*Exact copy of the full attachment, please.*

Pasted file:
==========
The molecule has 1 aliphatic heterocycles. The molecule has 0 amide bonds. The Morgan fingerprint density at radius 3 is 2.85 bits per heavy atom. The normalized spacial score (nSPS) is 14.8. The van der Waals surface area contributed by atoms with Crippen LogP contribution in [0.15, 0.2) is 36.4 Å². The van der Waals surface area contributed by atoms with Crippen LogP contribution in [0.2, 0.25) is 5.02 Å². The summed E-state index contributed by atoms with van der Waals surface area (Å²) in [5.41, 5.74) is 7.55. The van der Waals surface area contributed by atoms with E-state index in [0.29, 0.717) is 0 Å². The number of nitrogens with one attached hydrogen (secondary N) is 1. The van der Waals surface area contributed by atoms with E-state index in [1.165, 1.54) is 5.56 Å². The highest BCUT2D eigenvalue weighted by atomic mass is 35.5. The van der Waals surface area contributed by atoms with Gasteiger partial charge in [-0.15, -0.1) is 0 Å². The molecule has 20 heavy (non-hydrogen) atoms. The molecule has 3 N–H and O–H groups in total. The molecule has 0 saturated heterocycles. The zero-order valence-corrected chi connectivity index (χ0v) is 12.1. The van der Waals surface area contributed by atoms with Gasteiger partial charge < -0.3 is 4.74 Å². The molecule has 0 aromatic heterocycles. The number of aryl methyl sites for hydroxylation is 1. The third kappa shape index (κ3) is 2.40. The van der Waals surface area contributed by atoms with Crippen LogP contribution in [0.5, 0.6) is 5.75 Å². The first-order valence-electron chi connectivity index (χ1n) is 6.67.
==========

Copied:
The molecule has 1 aliphatic heterocycles. The molecule has 0 amide bonds. The Morgan fingerprint density at radius 3 is 2.85 bits per heavy atom. The normalized spacial score (nSPS) is 14.8. The van der Waals surface area contributed by atoms with Crippen LogP contribution in [0.15, 0.2) is 36.4 Å². The van der Waals surface area contributed by atoms with Crippen LogP contribution in [0.2, 0.25) is 5.02 Å². The summed E-state index contributed by atoms with van der Waals surface area (Å²) in [5.41, 5.74) is 7.55. The van der Waals surface area contributed by atoms with E-state index in [0.29, 0.717) is 0 Å². The number of nitrogens with one attached hydrogen (secondary N) is 1. The van der Waals surface area contributed by atoms with E-state index in [1.165, 1.54) is 5.56 Å². The highest BCUT2D eigenvalue weighted by atomic mass is 35.5. The van der Waals surface area contributed by atoms with Gasteiger partial charge in [-0.15, -0.1) is 0 Å². The molecule has 20 heavy (non-hydrogen) atoms. The molecule has 3 N–H and O–H groups in total. The molecule has 0 saturated heterocycles. The zero-order valence-corrected chi connectivity index (χ0v) is 12.1. The van der Waals surface area contributed by atoms with Gasteiger partial charge < -0.3 is 4.74 Å². The molecule has 0 aromatic heterocycles. The number of aryl methyl sites for hydroxylation is 1. The third kappa shape index (κ3) is 2.40. The van der Waals surface area contributed by atoms with Crippen LogP contribution in [0.5, 0.6) is 5.75 Å². The first-order valence-electron chi connectivity index (χ1n) is 6.67.